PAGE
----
I find her tone to be the nasty underbelly of second wave feminism. I think this is something that the third wave has tried to correct: men and women can be different and still be equal. Second wave feminism often sought to eliminate differences in the name of equality, which is ridiculous. Second wave feminism also often prioritized economic equality- and now, that's important, don't get me wrong, but it's not the only thing. Just like the author of this article points out, NOW came out with a statement about how the HHS campaign against formula feeding would place a burden on WOH moms. Even at the time, I found this to be a brain dead statement. I am pro-BF because I am a feminist. It's not an either/or position. And yes, while I want to see paid maternity leave so more women BF for a year, I'll be d@mned if I'm going to use some excuse about our gov't being negligent to whine about how or why I can't do it. If women did that, feminism would have never gotten anywhere.
About the author's science: her grasp of what makes a good study good and how to apply study results is miserable. I have a degree in public health (pursued at full time status while nursing/pumping for an infant, work that I found very meaningful, TYVM), and there is way more to epidemiology than knowing that correlation is not causation.
For me to refute all the psuedo scientific points in this article would take forever, but I'll hit the high points:
-She points out that many of the infant deaths caused by formula feeding are due to tainted water and/or the expense of formula, especially in third world countries, but she seems to think that this does not make the case for breastfeeding. This is patently illogical (and without logic, kids, we'd have no science). What's the baby supposed to eat if not formula or BM? Air? Dirt? Formula or BM is an either or proposition in the first year of life. It's a zero sum game- those who do not BF will FF, and vice versa.
Now, if she were saying that lack of potable water is a problem, and we need to fix that, and it's not an entirely separate problem from infant mortality, okay then. But the fact is, if a mom BFs her child exclusively for 6 months, and continues on for another 18 months, that child has a much better chance of surviving one of the bugs that has tainted the family's water, because s/he's been exposed to the mom's antibodies through BF.
-There is a heckuva lot more going on with the human immune system than cutting edge science can grasp, much less old, flawed science. The author's statement about IGA being the only immunological factor in breastfeeding is just plain wrong.
Also just plain wrong: her statement that IGA just sits in the baby's gut, and never makes it into the bloodstream. I literally laughed aloud when I read that. How does she think stuff gets into the human bloodstream? Fairy dust? Tiny demons? Or does everything have to get there though a needle? All kinds of stuff, good and bad, gets into the bloodstream through the digestive system. The author really reveals her cluelessness (not to mention her editor's) in this one statement.
The transfer of antibodies and other immunological factors is our best hope for fighting diabetes, cancer, lupus, and a ton of other autoimmune problems. Now, the reason that BF'd people have less autoimmune disorders isn't because of a single immunological factor- IGA isn't the magic bullet, neither is IGT or interferon or whatever. Science isn't quite sure what the mechanisms are, but the best guess is that it's no one single thing- it's that BFing sets up the immune system. The baby's immune system learns from the mother's via milk. Just because we haven't figured out the precise mechanisms by which this happens doesn't mean we don't have a good idea, borne out by real epidemiology, what direction we should be looking toward.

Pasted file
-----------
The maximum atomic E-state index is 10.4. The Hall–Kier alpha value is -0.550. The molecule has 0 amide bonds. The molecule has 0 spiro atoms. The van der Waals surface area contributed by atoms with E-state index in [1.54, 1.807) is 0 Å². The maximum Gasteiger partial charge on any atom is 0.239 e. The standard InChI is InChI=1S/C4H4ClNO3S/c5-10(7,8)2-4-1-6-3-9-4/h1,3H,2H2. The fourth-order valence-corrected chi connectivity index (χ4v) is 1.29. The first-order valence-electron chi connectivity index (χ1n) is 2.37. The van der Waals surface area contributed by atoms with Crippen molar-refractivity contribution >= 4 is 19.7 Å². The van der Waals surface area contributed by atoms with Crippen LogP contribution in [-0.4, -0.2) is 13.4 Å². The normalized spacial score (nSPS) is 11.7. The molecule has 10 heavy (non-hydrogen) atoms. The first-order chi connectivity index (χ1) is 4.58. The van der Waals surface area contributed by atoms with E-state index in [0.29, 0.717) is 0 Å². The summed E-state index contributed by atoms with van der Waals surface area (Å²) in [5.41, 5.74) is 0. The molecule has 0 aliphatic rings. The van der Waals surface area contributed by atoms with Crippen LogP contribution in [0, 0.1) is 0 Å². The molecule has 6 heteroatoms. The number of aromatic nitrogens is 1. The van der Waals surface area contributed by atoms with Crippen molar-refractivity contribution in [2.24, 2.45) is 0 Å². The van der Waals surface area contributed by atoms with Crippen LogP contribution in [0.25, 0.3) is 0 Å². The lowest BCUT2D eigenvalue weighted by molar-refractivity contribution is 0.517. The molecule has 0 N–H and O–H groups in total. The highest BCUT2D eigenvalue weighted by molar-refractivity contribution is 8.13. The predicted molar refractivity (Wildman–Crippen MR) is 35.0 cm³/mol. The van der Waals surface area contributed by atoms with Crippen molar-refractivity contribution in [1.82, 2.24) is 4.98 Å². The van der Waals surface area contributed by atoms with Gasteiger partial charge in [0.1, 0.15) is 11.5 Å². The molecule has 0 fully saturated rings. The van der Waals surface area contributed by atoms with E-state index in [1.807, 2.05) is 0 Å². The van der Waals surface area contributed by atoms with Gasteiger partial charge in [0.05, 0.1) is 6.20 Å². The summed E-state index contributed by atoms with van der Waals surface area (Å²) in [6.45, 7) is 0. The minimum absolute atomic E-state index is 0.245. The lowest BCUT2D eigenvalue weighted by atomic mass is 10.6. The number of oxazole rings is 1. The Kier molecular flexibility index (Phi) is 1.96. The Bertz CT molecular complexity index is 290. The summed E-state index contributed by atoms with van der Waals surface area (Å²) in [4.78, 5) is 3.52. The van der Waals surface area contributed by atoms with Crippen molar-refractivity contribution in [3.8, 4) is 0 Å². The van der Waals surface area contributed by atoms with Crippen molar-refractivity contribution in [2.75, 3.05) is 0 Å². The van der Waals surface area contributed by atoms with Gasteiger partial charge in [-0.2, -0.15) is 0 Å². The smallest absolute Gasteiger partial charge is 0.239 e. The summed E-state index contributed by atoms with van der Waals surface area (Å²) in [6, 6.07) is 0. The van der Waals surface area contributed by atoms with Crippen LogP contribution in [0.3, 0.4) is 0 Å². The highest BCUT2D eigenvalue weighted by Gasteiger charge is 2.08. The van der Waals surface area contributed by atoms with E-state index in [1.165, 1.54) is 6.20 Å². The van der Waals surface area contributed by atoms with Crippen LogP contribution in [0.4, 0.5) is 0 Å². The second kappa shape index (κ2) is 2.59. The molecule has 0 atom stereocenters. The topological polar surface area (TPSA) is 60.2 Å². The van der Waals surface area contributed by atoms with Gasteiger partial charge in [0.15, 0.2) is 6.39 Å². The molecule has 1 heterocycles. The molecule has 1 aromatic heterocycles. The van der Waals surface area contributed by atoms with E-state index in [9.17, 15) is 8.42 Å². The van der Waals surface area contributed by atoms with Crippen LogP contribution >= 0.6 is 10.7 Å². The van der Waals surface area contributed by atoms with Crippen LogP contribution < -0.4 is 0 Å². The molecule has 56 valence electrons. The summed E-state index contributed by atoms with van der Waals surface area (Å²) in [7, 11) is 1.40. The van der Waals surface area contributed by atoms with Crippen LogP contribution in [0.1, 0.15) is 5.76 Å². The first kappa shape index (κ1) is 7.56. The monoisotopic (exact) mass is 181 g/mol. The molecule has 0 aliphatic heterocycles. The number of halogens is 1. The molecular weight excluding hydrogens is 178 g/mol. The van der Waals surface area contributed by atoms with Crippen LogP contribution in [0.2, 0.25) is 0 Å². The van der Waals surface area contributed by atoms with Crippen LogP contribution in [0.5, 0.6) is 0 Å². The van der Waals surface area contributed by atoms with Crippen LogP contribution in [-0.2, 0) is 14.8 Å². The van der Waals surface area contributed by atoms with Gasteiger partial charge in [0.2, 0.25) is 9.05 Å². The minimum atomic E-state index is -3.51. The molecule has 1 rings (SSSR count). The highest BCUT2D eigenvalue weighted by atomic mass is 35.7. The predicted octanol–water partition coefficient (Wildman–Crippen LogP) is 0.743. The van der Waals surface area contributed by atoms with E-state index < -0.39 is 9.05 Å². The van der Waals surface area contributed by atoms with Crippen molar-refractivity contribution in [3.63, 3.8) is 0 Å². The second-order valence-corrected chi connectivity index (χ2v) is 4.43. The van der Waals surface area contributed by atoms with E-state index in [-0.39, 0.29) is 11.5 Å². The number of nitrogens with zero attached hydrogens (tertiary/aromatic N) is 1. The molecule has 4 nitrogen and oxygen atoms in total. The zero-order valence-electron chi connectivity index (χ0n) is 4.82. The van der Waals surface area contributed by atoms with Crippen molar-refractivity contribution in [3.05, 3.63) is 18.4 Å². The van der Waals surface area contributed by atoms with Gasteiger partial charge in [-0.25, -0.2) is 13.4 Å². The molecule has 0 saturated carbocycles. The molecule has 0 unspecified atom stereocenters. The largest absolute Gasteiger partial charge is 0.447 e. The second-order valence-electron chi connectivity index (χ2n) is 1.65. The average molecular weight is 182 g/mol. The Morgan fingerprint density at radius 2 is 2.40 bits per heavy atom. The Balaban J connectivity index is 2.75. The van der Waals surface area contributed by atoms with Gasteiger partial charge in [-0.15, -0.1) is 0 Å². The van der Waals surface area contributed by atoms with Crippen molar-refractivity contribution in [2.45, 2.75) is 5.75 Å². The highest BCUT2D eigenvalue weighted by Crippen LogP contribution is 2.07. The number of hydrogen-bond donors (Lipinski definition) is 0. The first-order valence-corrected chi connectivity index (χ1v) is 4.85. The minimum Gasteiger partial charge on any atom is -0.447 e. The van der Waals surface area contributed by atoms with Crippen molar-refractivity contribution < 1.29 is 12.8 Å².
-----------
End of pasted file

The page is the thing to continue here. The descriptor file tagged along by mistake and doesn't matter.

-The author takes worldwide statistics and tries to apply them to a specific group of well educated, upper middle class Americans. Epidemiology doesn't work that way. To say, "Oh, I don't live near a Superfund site... therefore, my child probably won't get leukemia... therefore I don't need to breastfeed," is ridiculous. I understand her point that studies about BFed babies and IQ were generally small and flawed, and didn't control for other factors... but the IQ test isn't scientific, in and of itself.
The primary reason to BF is physical health, period.
To discount all studies that indicate the inferiority of FF because the IQ studies are stupid is... well, stupid.
-The major study that indicated that dietary fiber reduces the chances of colon cancer was conducted on U.S. and Ugandan men. Ugandan men eat three to five times the fiber that U.S. men do, on average. Therefore, Ugandan men poop a lot more often. Also, they tend to squat, rather than sit, when pooping, so they poop faster.
Now, I've heard the argument that it's not the fiber that's preventing colon cancer, it's the pooping frequency and speed that's preventing colon cancer. Silly- you aren't going to poop more or faster without more fiber in your diet.
The author's take on BFing studies are basically the same false logic. It's not that U.S. babies who are breastfed are healthier, it's that they come from more priveleged backgrounds. Well, no- U.S. babies from more priveleged backgrounds are more likely to be breastfed. She has it backward, as is proven by all the worldwide studies of people from all sorts of educational and economic situations proving that BFed babies are healthier.
Bottom line: she's a journalist, not a scientist. She's out of her depth, and her conclusions are not based in science- they're based in emotion, and she's tried to twist the science to back up her emotion. It isn't working.